OFFICER DOWN INCIDENTS
Officer Down Incident
Have you trained for an Officer Down Incident?
With the countless responsibilities of the law enforcement officer the common items to stay sharp in are: case law, policies and procedures, fitness, and tactics. An officer down incident should be in the training rotation and not forgotten. The unfortunate truth is police work is a dangerous career field and officers sometimes don't make it home. In 2018, 52 officers were killed by gunfire and we are currently up to 36 officers for 2019.
You and/or other officers begin to take fire, "11-99 Officer Down!" To most, this radio broadcast will give you chills. Have you and your team/shift prepared for this moment? How will you and other officers on the scene react? Well, you won't really know until it happens. Running basic training scenarios can help lock in a good foundation of training.
I don't mean sitting around and talking about it. Prior mental planning does have a strong place in any training program but getting repetition and introducing stress is where you learn.
A few things to consider:
- Is the threat still active?
- Is the scene secured? (Are you still taking fire?)
- What are your transport options (Airship, EMS Vehicle, or patrol car)?
When an officer goes down usually the scene is still active and reaction kicks in. Remember your zones: Hot means you're still taking fires, warm means you can still be shot at but are behind cover/concealment, cold means usually away from immediate danger.
If you find the injured officer in a hot zone, move them to safety ASAP. You might find out how hard this simple task really is. Yes, your partner is loaded down with gear and usually, you have nowhere to grab. If possible, grab one more officer to help you with this task. Render immediate aid to gunshot wounds (TQ, direct pressure, etc.) and transport.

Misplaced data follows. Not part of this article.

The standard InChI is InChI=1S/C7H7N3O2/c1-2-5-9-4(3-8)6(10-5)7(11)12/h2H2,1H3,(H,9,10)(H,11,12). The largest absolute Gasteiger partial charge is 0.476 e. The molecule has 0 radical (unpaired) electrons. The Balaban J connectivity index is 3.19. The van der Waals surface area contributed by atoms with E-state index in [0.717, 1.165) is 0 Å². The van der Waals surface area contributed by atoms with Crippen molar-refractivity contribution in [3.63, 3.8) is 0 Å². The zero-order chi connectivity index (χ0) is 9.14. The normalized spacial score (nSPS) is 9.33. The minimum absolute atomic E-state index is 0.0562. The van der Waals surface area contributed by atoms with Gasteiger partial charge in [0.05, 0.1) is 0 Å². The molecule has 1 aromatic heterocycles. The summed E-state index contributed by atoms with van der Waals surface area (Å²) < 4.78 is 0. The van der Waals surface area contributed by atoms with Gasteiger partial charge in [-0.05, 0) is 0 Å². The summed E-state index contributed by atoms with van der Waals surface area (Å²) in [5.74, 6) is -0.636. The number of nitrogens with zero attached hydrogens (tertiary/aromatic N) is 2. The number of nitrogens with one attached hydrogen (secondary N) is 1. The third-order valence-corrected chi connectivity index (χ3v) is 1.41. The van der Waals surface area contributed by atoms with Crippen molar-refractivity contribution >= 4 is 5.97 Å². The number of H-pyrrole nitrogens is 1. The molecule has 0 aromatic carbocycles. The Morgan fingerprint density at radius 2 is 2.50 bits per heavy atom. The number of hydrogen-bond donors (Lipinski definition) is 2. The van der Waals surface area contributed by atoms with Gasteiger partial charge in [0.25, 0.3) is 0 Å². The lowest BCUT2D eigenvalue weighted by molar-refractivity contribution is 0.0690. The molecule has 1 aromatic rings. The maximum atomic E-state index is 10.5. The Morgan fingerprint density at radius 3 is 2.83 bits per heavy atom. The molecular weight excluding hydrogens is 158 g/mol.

While you were busy taking care of the officer, the threat still needs to be addressed. If additional officers are on scene when the officer goes down, designate or delegate assignments. If you're on a tac team this has already been discussed ahead of time.
Equipment For Officer Down Incidents
In this day and age if you do not carry a tourniquet in your IFAK (individual first aid kit), shame on you. If you can carry more that’s never a bad thing. An academy instructor always told the class, "Be skilled with your equipment." So be skilled with it and practice, practice, practice. Do you have a way to transport an injured officer safely, effectively, without putting you in a comprised position? If the answer is no, explore some options.
Lion Defense has developed the 11-99 Rescue Cobra Buckle and 11-99 Rescue Strap. These two products allow an injured police officer or person to be pulled to safety. Check it out here!
Officer down incidents are a part of the job and should not be taken lightly. We at Lion Defense are not training experts or members of a special operations team. But if our law enforcement experience and training, can help you make a better decision or consideration, we did our job. Continue to train and we will take care of the gear.